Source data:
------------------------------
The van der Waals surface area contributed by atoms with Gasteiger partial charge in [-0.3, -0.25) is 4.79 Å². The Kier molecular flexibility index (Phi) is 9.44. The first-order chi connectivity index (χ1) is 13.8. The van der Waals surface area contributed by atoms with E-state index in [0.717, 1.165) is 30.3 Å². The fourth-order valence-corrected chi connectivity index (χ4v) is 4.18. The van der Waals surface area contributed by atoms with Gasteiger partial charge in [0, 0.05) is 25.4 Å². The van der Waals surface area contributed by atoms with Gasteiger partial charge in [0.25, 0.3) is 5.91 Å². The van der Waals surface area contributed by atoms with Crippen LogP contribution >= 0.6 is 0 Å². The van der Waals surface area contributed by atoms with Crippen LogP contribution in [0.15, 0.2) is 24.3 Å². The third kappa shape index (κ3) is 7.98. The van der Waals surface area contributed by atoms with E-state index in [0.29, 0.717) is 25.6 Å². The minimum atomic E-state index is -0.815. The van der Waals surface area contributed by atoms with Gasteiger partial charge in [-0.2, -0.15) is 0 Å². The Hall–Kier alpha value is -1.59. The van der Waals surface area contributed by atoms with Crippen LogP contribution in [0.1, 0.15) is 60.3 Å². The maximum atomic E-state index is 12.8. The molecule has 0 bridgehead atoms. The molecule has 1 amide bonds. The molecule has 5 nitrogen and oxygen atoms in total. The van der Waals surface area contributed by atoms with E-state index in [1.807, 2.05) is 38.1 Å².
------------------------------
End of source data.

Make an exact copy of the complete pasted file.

The van der Waals surface area contributed by atoms with Gasteiger partial charge in [-0.3, -0.25) is 4.79 Å². The Kier molecular flexibility index (Phi) is 9.44. The first-order chi connectivity index (χ1) is 13.8. The van der Waals surface area contributed by atoms with E-state index in [0.717, 1.165) is 30.3 Å². The fourth-order valence-corrected chi connectivity index (χ4v) is 4.18. The van der Waals surface area contributed by atoms with Gasteiger partial charge in [0, 0.05) is 25.4 Å². The van der Waals surface area contributed by atoms with Gasteiger partial charge in [0.25, 0.3) is 5.91 Å². The van der Waals surface area contributed by atoms with Crippen LogP contribution >= 0.6 is 0 Å². The van der Waals surface area contributed by atoms with Crippen LogP contribution in [0.15, 0.2) is 24.3 Å². The third kappa shape index (κ3) is 7.98. The van der Waals surface area contributed by atoms with E-state index in [0.29, 0.717) is 25.6 Å². The minimum atomic E-state index is -0.815. The van der Waals surface area contributed by atoms with Gasteiger partial charge in [-0.2, -0.15) is 0 Å². The Hall–Kier alpha value is -1.59. The van der Waals surface area contributed by atoms with Crippen LogP contribution in [0.1, 0.15) is 60.3 Å². The maximum atomic E-state index is 12.8. The molecule has 0 bridgehead atoms. The molecule has 1 amide bonds. The molecule has 5 nitrogen and oxygen atoms in total. The van der Waals surface area contributed by atoms with E-state index in [1.807, 2.05) is 38.1 Å².